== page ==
The Next Time List

While we were able to see and do a lot in our 10 hour day at Machu Picchu, there are still some places that we didn’t get to explore including:

  • The Sun Gate, which is the entrance to Machu Picchu for those that complete the Inca Trail,
  • Hiking to the top of Machu Picchu Mountain,
  • Walking out to the Inca bridge, and
  • While we had time to see it, we did miss the Temple of the Condor.

We were tired after a full day of walking. So, we decided to buy the one way bus ticket back down to Aguas Calientes.  The nice thing is that as of now, they do not offer a discount for a return ticket. So buying two different one way tickets, one in town and one at Machu Picchu, did not cost us more. I would recommend our approach, but also know that taking the bus down when your feet hurt is much more enjoyable than walking down the side of a mountain!

Have you visited Machu Picchu? What was your favorite part?

Making Choices, Building Spreadsheets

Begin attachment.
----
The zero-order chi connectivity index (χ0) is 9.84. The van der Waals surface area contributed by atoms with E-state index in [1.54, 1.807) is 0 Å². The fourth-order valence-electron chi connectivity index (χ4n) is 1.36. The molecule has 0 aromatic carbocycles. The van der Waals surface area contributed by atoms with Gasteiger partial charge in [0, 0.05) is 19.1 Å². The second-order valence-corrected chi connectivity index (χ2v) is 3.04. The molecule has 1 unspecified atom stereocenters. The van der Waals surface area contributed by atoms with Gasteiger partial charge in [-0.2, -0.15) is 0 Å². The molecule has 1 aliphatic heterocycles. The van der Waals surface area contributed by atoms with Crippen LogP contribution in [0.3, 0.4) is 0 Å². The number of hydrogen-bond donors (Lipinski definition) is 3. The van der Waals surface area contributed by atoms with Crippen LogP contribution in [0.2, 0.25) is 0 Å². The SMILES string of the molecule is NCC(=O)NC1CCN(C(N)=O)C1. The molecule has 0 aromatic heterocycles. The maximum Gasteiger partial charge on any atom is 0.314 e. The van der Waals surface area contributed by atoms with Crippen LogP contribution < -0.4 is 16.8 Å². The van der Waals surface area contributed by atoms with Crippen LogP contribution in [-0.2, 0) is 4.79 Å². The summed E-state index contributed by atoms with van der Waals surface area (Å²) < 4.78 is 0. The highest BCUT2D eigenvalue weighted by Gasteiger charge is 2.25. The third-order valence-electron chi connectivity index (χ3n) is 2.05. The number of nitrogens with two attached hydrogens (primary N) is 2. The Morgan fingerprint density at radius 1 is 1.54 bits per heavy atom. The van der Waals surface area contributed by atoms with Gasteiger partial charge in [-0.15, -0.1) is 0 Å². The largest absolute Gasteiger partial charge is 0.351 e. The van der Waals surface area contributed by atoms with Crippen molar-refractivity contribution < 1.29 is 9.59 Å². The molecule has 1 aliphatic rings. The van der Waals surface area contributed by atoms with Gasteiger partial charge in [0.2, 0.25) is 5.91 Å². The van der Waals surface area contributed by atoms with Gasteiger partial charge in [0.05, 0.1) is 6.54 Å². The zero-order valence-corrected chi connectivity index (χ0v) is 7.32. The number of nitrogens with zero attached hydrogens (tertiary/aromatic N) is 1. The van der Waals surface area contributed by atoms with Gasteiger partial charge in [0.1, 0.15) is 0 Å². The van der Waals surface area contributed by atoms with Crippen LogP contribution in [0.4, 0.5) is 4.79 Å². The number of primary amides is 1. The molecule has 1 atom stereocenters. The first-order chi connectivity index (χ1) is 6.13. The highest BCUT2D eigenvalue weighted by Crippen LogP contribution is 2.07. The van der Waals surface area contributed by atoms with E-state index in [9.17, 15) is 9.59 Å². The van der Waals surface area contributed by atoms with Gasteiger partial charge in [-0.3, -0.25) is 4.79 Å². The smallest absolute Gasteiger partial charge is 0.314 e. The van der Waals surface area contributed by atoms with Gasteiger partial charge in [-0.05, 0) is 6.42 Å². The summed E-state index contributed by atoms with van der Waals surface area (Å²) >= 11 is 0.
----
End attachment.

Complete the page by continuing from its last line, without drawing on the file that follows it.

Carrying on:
Well, the departure date is finally upon us. As we sit in the Atlanta airport, anxiously awaiting our flight to Santiago, I am thinking back to all the effort that has gone into planning this amazing adventure. And for those of you that know me, it will be of no surprise that spreadsheets were our best friend as we went through this process.chris using laptop

As previously mentioned, on one of our first dates, we talked about the places we each really wanted to visit. Neither of us had traveled to South America and there were several wonderful countries that ended up on both of our wish lists. So, we started with a total “brain dump” of all the interesting, fun, exciting, and adventurous places on this vast continent we could think of.  We quickly realized that seven weeks was not nearly enough time to see, do, eat, and enjoy all of the places on that original list.  

Making Choices